The rupee was knocked down further by the US dollar in the inter-bank market on Wednesday, closing in on the 207 level during intra-day trading.
Reports indicate the rupee was being quoted around 206.5, a fall of Rs1.34.
On Tuesday, the currency had settled at the then-record low of Rs205.16.
New all-time low for rupee, US dollar closes over 205
Globally, the dollar held near its overnight 20-year peak ahead of the outcome of the Federal Reserve policy meeting at which markets are pricing in an outsized 75-basis-point interest rate hike as policymakers try to rein in rampant inflation.
A key US currency index, which tracks its performance against six peers, was at 105.3 on Wednesday having hit 105.65 a day earlier, its strongest level since December 2002.
Meanwhile, in Pakistan, market experts said the rupee too, is feeling the effects.
“Globally, inflation rate is moving upwards, as the US Fed is expected to raise the rate by 75 basis points, which is causing a rush towards the dollar,” Saad Khan, Head of Equities at IGI Securities, told Business Recorder.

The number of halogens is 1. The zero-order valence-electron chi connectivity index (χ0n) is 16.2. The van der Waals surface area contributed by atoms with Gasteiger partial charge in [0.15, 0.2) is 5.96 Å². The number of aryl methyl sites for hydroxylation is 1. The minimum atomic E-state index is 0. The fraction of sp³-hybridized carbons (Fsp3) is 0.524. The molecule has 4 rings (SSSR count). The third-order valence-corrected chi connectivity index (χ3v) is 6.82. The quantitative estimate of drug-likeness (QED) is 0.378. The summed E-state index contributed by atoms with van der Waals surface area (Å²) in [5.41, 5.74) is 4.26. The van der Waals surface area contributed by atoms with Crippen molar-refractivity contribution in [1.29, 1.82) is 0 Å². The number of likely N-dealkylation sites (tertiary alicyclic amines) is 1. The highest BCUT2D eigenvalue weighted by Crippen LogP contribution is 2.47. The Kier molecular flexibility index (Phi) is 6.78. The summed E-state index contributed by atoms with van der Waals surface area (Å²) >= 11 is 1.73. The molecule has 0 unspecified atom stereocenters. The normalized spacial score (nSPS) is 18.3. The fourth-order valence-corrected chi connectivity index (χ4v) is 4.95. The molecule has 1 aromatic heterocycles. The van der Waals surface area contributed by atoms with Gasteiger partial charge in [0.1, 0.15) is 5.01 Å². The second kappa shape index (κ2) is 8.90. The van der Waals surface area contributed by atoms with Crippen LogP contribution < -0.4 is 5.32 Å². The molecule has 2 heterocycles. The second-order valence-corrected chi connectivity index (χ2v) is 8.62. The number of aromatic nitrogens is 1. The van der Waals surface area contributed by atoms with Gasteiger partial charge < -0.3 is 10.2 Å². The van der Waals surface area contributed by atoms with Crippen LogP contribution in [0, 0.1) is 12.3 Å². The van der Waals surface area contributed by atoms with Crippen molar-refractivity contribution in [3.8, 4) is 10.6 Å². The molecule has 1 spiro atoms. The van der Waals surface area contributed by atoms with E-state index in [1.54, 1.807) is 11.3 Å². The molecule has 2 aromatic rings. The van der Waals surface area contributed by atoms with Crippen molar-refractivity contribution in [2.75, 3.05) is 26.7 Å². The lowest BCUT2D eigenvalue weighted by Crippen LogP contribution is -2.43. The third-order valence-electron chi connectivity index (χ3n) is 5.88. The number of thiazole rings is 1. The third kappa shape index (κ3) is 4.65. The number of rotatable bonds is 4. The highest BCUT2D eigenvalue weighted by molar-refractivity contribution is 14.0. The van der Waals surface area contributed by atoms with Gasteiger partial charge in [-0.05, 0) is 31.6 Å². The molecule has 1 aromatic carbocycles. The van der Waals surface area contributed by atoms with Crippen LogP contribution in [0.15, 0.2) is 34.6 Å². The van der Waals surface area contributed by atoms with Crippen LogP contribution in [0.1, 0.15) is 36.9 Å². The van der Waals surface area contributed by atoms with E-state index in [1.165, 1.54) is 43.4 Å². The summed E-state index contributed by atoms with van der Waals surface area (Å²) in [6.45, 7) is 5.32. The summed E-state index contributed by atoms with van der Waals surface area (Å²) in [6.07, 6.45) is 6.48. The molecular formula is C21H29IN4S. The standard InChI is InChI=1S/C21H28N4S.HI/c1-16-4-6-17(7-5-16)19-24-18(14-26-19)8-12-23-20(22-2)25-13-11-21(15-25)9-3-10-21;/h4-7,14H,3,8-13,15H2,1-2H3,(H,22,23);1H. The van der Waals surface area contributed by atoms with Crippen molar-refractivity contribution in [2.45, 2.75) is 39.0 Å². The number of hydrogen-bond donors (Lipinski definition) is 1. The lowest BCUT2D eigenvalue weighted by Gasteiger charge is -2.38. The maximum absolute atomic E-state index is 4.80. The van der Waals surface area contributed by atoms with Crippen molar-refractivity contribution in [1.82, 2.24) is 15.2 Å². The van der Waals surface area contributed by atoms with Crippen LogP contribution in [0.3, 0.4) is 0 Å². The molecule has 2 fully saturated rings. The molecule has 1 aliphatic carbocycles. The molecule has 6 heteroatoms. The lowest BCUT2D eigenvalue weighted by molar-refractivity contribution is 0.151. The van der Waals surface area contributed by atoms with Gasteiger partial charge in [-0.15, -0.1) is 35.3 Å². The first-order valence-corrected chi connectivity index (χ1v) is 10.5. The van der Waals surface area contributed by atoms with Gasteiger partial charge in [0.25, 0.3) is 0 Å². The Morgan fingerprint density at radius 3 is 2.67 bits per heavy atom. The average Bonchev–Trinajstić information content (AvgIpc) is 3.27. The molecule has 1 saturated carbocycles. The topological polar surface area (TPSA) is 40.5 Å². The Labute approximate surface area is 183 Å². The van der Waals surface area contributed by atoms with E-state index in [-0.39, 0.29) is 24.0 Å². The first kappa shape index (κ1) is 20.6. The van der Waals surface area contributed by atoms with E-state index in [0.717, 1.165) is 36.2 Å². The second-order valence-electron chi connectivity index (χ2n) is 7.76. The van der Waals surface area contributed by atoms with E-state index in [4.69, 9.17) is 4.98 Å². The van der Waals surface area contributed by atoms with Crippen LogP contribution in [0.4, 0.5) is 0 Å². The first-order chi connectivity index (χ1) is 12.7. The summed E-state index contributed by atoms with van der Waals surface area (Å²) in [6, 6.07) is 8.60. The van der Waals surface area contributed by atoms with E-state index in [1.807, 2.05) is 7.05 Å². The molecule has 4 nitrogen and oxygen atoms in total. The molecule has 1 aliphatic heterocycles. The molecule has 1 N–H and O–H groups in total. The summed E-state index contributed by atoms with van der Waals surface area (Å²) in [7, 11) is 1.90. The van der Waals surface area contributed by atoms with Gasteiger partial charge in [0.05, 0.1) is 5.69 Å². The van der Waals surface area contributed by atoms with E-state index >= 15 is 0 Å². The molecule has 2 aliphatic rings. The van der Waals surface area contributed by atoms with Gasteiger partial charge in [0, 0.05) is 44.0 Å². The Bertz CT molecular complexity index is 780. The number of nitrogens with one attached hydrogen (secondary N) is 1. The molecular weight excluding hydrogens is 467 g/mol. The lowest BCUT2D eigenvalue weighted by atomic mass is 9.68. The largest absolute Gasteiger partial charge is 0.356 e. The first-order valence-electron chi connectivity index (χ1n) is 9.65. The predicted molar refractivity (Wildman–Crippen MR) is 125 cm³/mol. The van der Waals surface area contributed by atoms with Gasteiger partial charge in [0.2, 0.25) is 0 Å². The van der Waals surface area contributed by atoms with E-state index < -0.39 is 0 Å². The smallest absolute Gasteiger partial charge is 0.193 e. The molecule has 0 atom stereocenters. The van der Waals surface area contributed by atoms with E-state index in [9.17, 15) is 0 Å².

At the same time, expectations of higher inflation in Pakistan along with the stalled bailout programme of the International Monetary Fund (IMF) are causing distress.
“Electricity and gas rates are expected to go up as well this month, which will ramp up inflation. However, resumption of funds from the IMF could help the rupee,” said Khan.
He added that recent statements from Finance Minister Miftah Ismail also paint a grim picture of the economy.
Addressing a conference, Miftah on Monday said that the world perceived the country at a serious default risk and Pakistan bond is being sold at below 80 cents.
He said other lenders have linked their loans to the IMF programme and during a meeting the World Bank has told him this, and the same was conveyed by the Asian Development Bank (ADB) as well.
Pakistan urgently needs funds in the face of dwindling foreign exchange reserves, which have reached $9.2 billion – enough for less than 45 days of imports.
The fall in reserves has put severe pressure on the rupee in recent weeks that has lost nearly 14% against the US dollar since March this year.